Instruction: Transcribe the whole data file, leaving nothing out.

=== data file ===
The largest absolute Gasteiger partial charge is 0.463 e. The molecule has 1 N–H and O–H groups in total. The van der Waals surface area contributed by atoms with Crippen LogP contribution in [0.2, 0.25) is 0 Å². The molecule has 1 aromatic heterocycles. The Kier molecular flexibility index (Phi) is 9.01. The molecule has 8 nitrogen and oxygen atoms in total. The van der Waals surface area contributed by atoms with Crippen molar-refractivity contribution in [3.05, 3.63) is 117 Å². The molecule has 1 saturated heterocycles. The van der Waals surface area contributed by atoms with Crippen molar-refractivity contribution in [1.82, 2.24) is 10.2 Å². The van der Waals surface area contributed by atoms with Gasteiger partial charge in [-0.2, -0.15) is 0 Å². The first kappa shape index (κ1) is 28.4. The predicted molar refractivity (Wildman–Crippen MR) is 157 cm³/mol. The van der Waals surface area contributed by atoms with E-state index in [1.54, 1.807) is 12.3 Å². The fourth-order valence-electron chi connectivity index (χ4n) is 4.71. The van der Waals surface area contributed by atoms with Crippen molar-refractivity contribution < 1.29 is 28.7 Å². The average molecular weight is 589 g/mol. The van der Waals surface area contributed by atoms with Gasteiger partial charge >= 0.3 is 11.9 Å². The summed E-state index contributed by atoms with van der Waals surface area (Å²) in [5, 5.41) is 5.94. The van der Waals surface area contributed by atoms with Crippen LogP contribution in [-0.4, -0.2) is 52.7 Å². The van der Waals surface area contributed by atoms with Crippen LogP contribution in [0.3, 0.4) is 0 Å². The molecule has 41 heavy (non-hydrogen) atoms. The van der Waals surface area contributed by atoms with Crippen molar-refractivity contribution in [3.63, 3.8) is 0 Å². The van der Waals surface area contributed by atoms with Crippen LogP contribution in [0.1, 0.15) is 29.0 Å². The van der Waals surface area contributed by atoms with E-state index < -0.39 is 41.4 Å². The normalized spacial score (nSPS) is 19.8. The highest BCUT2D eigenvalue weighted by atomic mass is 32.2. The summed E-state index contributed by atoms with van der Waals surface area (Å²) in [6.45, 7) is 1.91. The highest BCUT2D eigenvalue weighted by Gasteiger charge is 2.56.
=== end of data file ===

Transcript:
The largest absolute Gasteiger partial charge is 0.463 e. The molecule has 1 N–H and O–H groups in total. The van der Waals surface area contributed by atoms with Crippen LogP contribution in [0.2, 0.25) is 0 Å². The molecule has 1 aromatic heterocycles. The Kier molecular flexibility index (Phi) is 9.01. The molecule has 8 nitrogen and oxygen atoms in total. The van der Waals surface area contributed by atoms with Crippen molar-refractivity contribution in [3.05, 3.63) is 117 Å². The molecule has 1 saturated heterocycles. The van der Waals surface area contributed by atoms with Crippen molar-refractivity contribution in [1.82, 2.24) is 10.2 Å². The van der Waals surface area contributed by atoms with Gasteiger partial charge in [-0.2, -0.15) is 0 Å². The first kappa shape index (κ1) is 28.4. The predicted molar refractivity (Wildman–Crippen MR) is 157 cm³/mol. The van der Waals surface area contributed by atoms with E-state index in [1.54, 1.807) is 12.3 Å². The fourth-order valence-electron chi connectivity index (χ4n) is 4.71. The van der Waals surface area contributed by atoms with Crippen molar-refractivity contribution < 1.29 is 28.7 Å². The average molecular weight is 589 g/mol. The van der Waals surface area contributed by atoms with Gasteiger partial charge >= 0.3 is 11.9 Å². The summed E-state index contributed by atoms with van der Waals surface area (Å²) in [5, 5.41) is 5.94. The van der Waals surface area contributed by atoms with Crippen LogP contribution in [-0.4, -0.2) is 52.7 Å². The van der Waals surface area contributed by atoms with Crippen LogP contribution in [0.3, 0.4) is 0 Å². The molecule has 41 heavy (non-hydrogen) atoms. The van der Waals surface area contributed by atoms with Crippen molar-refractivity contribution in [3.63, 3.8) is 0 Å². The van der Waals surface area contributed by atoms with Crippen LogP contribution in [0.1, 0.15) is 29.0 Å². The van der Waals surface area contributed by atoms with E-state index < -0.39 is 41.4 Å². The normalized spacial score (nSPS) is 19.8. The highest BCUT2D eigenvalue weighted by atomic mass is 32.2. The summed E-state index contributed by atoms with van der Waals surface area (Å²) in [6.45, 7) is 1.91. The highest BCUT2D eigenvalue weighted by Gasteiger charge is 2.56.